Featured Holiday Cookie: Rugelach
After much experimentation, butter cookies in the European tradition have dominated my holiday cookie list. Spritz cookies, shortbread, sugar cookies, Russian tea cakes, aka Mexican wedding cakes, all fall in this category. Varied with nuts, fillings, preserves, fruit peels, almond paste and the like, they are all in the butter cookie family. That means they have the same short and crisp texture so will play nicely together in your cookie gift tin or on your gift plate.
In Rose’s December 2017 Tea Travels blog, she gifts readers with a list of her favorite holiday cookies and some excellent recipes. I write about cookies in my December 2018 Cakes and Tea blog, adding some general cookie-baking advice, baking pantry ingredients, and packaging ideas. Like most folks, here at My Tea Planner, we love cookies, preferably with an accompanying cup of hot tea. A search from our home page brings up dozens of cookie recipes, many suitable for holiday baking.
This year, I’ve added an Eastern European classic cookie slash pastry with so many traditional fillings, rugelach. A staple in bakeries and Jewish delis, rugelach is the ultra rich and flaky rolled-like-a-crescent roll cookie that sports filling of grounds nuts, cinnamon sugar, dried fruit purees, or preserves. The dough includes cream cheese as well as lots of butter, making a luscious background for the various fillings.
Larger and heftier than typical cookies, rugelach are almost pastry-like in their density and delectableness. You may be tempted to eat more than one in a sitting because they are so heavenly, but it is probably best to stop at one, just saying. The recipe makes exactly 32 pieces making it easy to plan for gifting.
Special equipment: large mixing bowl, wooden spoon, plastic wrap or bee’s waxed cloth, small bowl, fork, rolling pin, pastry brush, large, sharp knife or pizza cutter, 2 baking sheets lined with parchment or silicone mat, cooling rack
Preheat oven in step #3 to 325 degrees F
- 1 cup (2 sticks) butter, at room temperature
- 8 ounces cream cheese, at room temperature
- 2 cups flour, plus more for rolling out dough
- ½ teaspoon salt
- 1 egg beaten with ½ teaspoon of water (egg wash*)
- Filling of choice
- Cinnamon sugar
- Powdered sugar
- In large mixing bowl, stir together butter and cream cheese until just combined. Add flour and salt and mix together just until dough looks mostly uniform; do not overmix.
- Pat dough into 2 equal sized disks and flatten to about 5 inches in diameter. Wrap in plastic wrap or bee’s waxed cloth and chill at least 4 hours or overnight. Use within 2 days. When ready to use, let dough rest on work surface for 20-30 minutes.
- Preheat oven to 325 degrees F. In small bowl, mix egg and water together for egg wash, set aside. On heavily floured surface, roll out 1 disk to a circle about 12 inches in diameter or 1/8 inch thick. Trim edges if desired; I just tucked the ragged edges in when I rolled up the crescents.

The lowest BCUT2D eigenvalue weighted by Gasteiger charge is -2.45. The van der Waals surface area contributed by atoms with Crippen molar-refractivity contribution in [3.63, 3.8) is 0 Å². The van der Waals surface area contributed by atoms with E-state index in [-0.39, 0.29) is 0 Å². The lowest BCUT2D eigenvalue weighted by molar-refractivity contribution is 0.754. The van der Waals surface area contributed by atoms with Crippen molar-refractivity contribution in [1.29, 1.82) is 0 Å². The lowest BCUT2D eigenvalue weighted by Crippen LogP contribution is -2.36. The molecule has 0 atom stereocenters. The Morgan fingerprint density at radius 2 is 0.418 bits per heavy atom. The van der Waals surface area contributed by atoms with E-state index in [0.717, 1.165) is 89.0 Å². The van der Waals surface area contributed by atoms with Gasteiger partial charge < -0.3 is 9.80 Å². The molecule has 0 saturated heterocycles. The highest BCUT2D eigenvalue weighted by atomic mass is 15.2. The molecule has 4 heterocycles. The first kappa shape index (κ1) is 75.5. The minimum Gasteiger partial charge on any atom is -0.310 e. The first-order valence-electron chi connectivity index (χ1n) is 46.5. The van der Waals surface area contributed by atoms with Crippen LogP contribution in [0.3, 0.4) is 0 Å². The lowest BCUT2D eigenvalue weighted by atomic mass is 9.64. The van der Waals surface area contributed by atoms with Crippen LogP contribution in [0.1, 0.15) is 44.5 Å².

- Brush egg wash about 1 inch around outer edge of circle. Spread filling of choice to within 1 inch of edge. Cut circle into 12 wedges, like a pizza. Starting from wide edge, roll up wedge, tucking point under roll. Place at least 1 inch apart on prepared baking sheet. Brush tops with egg wash. Sprinkle with cinnamon sugar, if desired. Repeat with remaining dough.
- Bake for 35 to 40 minutes, rotating pans from back to front and changing pans from top to bottom halfway through baking time. Tops should be well-browned, quite a bit darker than most butter cookies. Transfer to rack to cool. Sift powdered sugar over tops, if desired. Store in tightly sealed containers and eat or give promptly. Cookies freeze well, if tightly wrapped.
Poppy Seed-Prune Filling
Special equipment: small saucepan, wooden spoon, silicone spatula, food processor, coffee grinder, air-tight container such as a pint canning jar
Makes about 1 ¼ cups filling
- ½ cup pitted prunes
- 3 tablespoons brandy, rum, or water
- 2 tablespoons sugar
- ½ cup poppy seeds
- ½ cup milk
- 1/3 cup sugar
- In small saucepan, combine prunes, brandy, and 2 tablespoons sugar. Cook over medium-low heat, stirring often, until prunes are softened and liquid is almost evaporated, about 6-8 minutes. Scrape prunes and any liquid into food processor bowl, set aside saucepan for heating the poppy seed mixture, no need to clean out pan.
- In coffee grinder, grind poppy seeds in batches, if necessary, until it is coarsely ground but not gummy. Place ground poppy seeds in the reserved saucepan. Add milk and 1/3 cup sugar and stir together.
- Cook over medium-low heat, stirring often, until mixture thickens, about 3 minutes. Remove from heat and stir to cool for about a minute.
- Scrape poppy seed mixture into food processor bowl with prunes and process until smooth, scraping down sides as needed. Store filling in air-tight container (I use a pint canning jar) and store in fridge, up to a week. Filling may be used between cake layers, if thinned down to spreadable consistency with brandy or water.